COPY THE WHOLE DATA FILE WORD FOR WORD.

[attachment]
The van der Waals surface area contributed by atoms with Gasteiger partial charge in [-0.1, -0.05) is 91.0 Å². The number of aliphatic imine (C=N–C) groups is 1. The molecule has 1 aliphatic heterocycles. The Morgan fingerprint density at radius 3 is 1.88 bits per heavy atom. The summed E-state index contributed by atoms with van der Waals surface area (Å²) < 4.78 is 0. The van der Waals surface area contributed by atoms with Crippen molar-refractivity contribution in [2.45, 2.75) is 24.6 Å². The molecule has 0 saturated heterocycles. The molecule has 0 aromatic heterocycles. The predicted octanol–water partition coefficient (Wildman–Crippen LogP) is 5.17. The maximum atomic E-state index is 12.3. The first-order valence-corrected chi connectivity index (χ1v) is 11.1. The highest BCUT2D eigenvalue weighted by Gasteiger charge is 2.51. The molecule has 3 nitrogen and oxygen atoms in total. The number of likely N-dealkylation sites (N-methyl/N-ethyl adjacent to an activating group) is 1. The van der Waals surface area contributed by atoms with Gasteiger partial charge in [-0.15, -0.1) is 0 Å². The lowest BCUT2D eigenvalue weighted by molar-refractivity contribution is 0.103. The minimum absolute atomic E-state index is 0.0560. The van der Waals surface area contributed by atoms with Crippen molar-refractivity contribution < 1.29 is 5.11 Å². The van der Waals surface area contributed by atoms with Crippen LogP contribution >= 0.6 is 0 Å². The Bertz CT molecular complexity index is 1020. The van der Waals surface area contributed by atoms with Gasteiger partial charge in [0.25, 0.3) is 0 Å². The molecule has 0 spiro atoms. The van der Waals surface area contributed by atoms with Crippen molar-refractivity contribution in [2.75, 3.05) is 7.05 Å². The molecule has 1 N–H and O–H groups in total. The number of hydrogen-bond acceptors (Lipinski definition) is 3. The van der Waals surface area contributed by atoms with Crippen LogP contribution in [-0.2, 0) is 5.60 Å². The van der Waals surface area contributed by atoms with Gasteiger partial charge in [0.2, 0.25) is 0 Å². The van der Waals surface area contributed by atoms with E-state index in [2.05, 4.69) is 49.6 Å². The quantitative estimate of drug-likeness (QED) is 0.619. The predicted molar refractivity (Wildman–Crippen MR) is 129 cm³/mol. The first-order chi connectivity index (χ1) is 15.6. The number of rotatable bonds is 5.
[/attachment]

The van der Waals surface area contributed by atoms with Gasteiger partial charge in [-0.1, -0.05) is 91.0 Å². The number of aliphatic imine (C=N–C) groups is 1. The molecule has 1 aliphatic heterocycles. The Morgan fingerprint density at radius 3 is 1.88 bits per heavy atom. The summed E-state index contributed by atoms with van der Waals surface area (Å²) < 4.78 is 0. The van der Waals surface area contributed by atoms with Crippen molar-refractivity contribution in [2.45, 2.75) is 24.6 Å². The molecule has 0 saturated heterocycles. The molecule has 0 aromatic heterocycles. The predicted octanol–water partition coefficient (Wildman–Crippen LogP) is 5.17. The maximum atomic E-state index is 12.3. The first-order valence-corrected chi connectivity index (χ1v) is 11.1. The highest BCUT2D eigenvalue weighted by Gasteiger charge is 2.51. The molecule has 3 nitrogen and oxygen atoms in total. The number of likely N-dealkylation sites (N-methyl/N-ethyl adjacent to an activating group) is 1. The van der Waals surface area contributed by atoms with Gasteiger partial charge in [-0.15, -0.1) is 0 Å². The lowest BCUT2D eigenvalue weighted by molar-refractivity contribution is 0.103. The minimum absolute atomic E-state index is 0.0560. The van der Waals surface area contributed by atoms with Crippen molar-refractivity contribution < 1.29 is 5.11 Å². The van der Waals surface area contributed by atoms with Crippen LogP contribution >= 0.6 is 0 Å². The Bertz CT molecular complexity index is 1020. The van der Waals surface area contributed by atoms with Gasteiger partial charge in [0.25, 0.3) is 0 Å². The molecule has 0 spiro atoms. The van der Waals surface area contributed by atoms with Crippen molar-refractivity contribution in [2.75, 3.05) is 7.05 Å². The molecule has 1 N–H and O–H groups in total. The number of hydrogen-bond acceptors (Lipinski definition) is 3. The van der Waals surface area contributed by atoms with Crippen LogP contribution in [-0.2, 0) is 5.60 Å². The van der Waals surface area contributed by atoms with Gasteiger partial charge in [0.2, 0.25) is 0 Å². The van der Waals surface area contributed by atoms with E-state index in [2.05, 4.69) is 49.6 Å². The quantitative estimate of drug-likeness (QED) is 0.619. The predicted molar refractivity (Wildman–Crippen MR) is 129 cm³/mol. The first-order chi connectivity index (χ1) is 15.6. The number of rotatable bonds is 5.